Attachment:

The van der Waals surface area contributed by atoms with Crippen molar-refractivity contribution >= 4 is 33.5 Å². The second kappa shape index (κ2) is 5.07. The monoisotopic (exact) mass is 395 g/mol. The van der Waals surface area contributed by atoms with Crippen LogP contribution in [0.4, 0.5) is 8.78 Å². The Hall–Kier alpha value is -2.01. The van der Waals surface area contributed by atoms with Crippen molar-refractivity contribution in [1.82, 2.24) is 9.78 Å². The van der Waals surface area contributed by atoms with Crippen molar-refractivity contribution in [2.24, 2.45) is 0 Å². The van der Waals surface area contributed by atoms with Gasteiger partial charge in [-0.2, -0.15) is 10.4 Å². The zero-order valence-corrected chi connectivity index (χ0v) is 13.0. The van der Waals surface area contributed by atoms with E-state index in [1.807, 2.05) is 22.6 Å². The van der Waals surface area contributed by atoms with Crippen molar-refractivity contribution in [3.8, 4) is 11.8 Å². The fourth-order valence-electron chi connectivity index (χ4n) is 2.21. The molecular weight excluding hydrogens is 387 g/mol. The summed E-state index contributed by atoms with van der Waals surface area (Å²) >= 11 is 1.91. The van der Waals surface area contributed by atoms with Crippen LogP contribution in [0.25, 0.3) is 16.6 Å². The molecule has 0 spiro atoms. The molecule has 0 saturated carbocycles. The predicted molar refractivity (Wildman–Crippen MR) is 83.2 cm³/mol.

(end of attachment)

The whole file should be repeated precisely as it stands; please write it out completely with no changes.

The van der Waals surface area contributed by atoms with Crippen molar-refractivity contribution >= 4 is 33.5 Å². The second kappa shape index (κ2) is 5.07. The monoisotopic (exact) mass is 395 g/mol. The van der Waals surface area contributed by atoms with Crippen LogP contribution in [0.4, 0.5) is 8.78 Å². The Hall–Kier alpha value is -2.01. The van der Waals surface area contributed by atoms with Crippen molar-refractivity contribution in [1.82, 2.24) is 9.78 Å². The van der Waals surface area contributed by atoms with Crippen molar-refractivity contribution in [2.24, 2.45) is 0 Å². The van der Waals surface area contributed by atoms with Gasteiger partial charge in [-0.2, -0.15) is 10.4 Å². The zero-order valence-corrected chi connectivity index (χ0v) is 13.0. The van der Waals surface area contributed by atoms with E-state index in [1.807, 2.05) is 22.6 Å². The van der Waals surface area contributed by atoms with Crippen molar-refractivity contribution in [3.8, 4) is 11.8 Å². The fourth-order valence-electron chi connectivity index (χ4n) is 2.21. The molecular weight excluding hydrogens is 387 g/mol. The summed E-state index contributed by atoms with van der Waals surface area (Å²) >= 11 is 1.91. The van der Waals surface area contributed by atoms with Crippen LogP contribution in [0.25, 0.3) is 16.6 Å². The molecule has 0 spiro atoms. The molecule has 0 saturated carbocycles. The predicted molar refractivity (Wildman–Crippen MR) is 83.2 cm³/mol.